Dictionary.com

passe-partout

[ pas-pahr-too; French pahs-par-too ]
/ ˌpæs pɑrˈtu; French pɑs parˈtu /
Save This Word!

Definition of passe-partout

noun, plural passe-par·touts [pas-pahr-tooz; French pahs-par-too]. /ˌpæs pɑrˈtuz; French pɑs parˈtu/.
something that passes everywhere or provides a universal means of passage.
an ornamental mat for a picture.
a method of framing in which a piece of glass is placed over a picture and is affixed to a backing by means of adhesive strips of paper or other material pasted over the edges.
paper prepared for this purpose.
QUIZ
WILL YOU SAIL OR STUMBLE ON THESE GRAMMAR QUESTIONS?
Smoothly step over to these common grammar mistakes that trip many people up. Good luck!
Question 1 of 7
Fill in the blank: I can’t figure out _____ gave me this gift.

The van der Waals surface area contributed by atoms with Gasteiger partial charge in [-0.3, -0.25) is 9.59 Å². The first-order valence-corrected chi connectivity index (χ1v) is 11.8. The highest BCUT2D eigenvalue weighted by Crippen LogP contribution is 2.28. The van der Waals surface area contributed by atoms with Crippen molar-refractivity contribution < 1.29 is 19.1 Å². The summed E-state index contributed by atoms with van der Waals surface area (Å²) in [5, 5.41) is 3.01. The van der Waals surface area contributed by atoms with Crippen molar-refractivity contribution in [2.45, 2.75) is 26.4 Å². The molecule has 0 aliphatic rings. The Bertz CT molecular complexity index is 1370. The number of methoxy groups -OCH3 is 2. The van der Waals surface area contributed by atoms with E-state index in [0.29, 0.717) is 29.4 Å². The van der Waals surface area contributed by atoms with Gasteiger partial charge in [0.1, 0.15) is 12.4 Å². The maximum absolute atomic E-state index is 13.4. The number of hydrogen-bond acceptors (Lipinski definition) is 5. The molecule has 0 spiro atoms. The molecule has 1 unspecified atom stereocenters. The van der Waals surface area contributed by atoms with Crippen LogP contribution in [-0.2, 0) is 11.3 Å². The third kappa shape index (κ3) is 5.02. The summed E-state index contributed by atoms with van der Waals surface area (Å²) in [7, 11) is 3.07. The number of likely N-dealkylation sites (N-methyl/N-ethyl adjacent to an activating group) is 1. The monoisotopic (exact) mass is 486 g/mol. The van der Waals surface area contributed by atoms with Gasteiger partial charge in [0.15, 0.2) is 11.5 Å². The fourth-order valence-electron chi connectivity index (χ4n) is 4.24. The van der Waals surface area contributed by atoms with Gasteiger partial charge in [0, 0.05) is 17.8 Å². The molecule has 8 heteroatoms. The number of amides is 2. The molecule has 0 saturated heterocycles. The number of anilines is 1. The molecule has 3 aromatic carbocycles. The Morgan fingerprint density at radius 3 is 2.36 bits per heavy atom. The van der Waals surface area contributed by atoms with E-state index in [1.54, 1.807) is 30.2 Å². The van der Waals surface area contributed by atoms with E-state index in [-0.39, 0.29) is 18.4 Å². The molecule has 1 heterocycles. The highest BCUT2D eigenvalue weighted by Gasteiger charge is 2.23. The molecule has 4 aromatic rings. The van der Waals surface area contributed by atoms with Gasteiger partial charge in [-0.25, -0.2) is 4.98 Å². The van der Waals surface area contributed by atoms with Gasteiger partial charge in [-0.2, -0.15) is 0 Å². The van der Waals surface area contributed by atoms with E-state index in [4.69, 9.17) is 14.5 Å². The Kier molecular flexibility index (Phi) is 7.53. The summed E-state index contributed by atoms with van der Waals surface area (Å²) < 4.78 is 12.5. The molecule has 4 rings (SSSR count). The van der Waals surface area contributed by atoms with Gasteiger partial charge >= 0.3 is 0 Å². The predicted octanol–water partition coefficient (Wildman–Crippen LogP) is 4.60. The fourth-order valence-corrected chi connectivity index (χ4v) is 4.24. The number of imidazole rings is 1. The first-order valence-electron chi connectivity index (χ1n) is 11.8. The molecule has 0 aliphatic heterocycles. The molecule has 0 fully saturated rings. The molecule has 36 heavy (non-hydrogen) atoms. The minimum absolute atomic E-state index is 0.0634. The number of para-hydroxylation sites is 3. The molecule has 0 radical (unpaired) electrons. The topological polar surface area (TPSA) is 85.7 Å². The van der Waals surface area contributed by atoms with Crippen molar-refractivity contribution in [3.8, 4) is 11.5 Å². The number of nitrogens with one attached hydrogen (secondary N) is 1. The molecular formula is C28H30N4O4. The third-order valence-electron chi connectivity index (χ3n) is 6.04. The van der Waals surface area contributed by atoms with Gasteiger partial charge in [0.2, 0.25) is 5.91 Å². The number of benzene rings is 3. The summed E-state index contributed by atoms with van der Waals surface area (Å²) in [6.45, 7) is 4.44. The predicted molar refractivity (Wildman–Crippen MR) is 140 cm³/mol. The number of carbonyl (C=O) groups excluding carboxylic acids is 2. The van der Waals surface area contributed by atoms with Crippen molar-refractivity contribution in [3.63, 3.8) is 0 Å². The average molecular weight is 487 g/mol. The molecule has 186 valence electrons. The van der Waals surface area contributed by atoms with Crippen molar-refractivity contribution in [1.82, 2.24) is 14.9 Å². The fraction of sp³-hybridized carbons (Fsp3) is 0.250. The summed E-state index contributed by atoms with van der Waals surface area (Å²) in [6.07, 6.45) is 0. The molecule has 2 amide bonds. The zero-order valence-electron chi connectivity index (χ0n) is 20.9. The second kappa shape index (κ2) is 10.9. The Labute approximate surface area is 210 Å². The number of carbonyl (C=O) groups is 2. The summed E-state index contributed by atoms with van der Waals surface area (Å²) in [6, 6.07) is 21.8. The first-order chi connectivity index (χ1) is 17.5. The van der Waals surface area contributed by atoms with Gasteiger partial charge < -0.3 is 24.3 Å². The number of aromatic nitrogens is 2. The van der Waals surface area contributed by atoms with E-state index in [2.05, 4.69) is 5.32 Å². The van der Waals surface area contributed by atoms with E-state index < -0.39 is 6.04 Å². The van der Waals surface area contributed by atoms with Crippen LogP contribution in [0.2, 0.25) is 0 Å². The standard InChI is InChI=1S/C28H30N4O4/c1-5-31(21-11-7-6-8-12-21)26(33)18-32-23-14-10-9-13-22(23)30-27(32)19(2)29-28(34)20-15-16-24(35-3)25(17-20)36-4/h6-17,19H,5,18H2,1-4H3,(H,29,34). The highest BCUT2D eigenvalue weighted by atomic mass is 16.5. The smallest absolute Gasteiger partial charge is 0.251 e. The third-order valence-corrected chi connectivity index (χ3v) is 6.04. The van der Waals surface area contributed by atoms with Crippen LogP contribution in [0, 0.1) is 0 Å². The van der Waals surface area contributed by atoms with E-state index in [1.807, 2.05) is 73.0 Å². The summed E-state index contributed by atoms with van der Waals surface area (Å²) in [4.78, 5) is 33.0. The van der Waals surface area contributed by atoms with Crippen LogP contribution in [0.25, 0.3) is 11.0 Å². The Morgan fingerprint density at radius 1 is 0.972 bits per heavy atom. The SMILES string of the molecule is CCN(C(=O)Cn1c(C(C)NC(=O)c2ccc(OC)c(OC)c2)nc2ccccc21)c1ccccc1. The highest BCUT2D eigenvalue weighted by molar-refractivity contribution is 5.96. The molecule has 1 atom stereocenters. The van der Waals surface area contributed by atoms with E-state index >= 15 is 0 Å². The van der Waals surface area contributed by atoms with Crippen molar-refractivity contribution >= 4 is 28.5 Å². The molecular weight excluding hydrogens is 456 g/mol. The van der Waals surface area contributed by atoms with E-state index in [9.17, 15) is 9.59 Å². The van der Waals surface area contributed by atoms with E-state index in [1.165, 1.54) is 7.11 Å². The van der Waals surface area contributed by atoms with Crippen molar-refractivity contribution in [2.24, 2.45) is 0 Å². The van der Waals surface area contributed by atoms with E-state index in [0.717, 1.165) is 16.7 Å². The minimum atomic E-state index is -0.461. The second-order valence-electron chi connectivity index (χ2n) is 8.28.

Origin of passe-partout

First recorded in 1635–45; from French: literally, “(it) passes everywhere”
Dictionary.com Unabridged Based on the Random House Unabridged Dictionary, © Random House, Inc. 2022

How to use passe-partout in a sentence

British Dictionary definitions for passe-partout

passe-partout
/ (ˌpæspɑːˈtuː, French pɑspartu) /

noun
a mounting for a picture in which strips of strong gummed paper are used to bind together the glass, picture, and backing
the gummed paper used for this
a mat, often decorated, on which a picture is mounted
something that secures entry everywhere, esp a master key

Word Origin for passe-partout

C17: from French, literally: pass everywhere
Collins English Dictionary - Complete & Unabridged 2012 Digital Edition © William Collins Sons & Co. Ltd. 1979, 1986 © HarperCollins Publishers 1998, 2000, 2003, 2005, 2006, 2007, 2009, 2012
FEEDBACK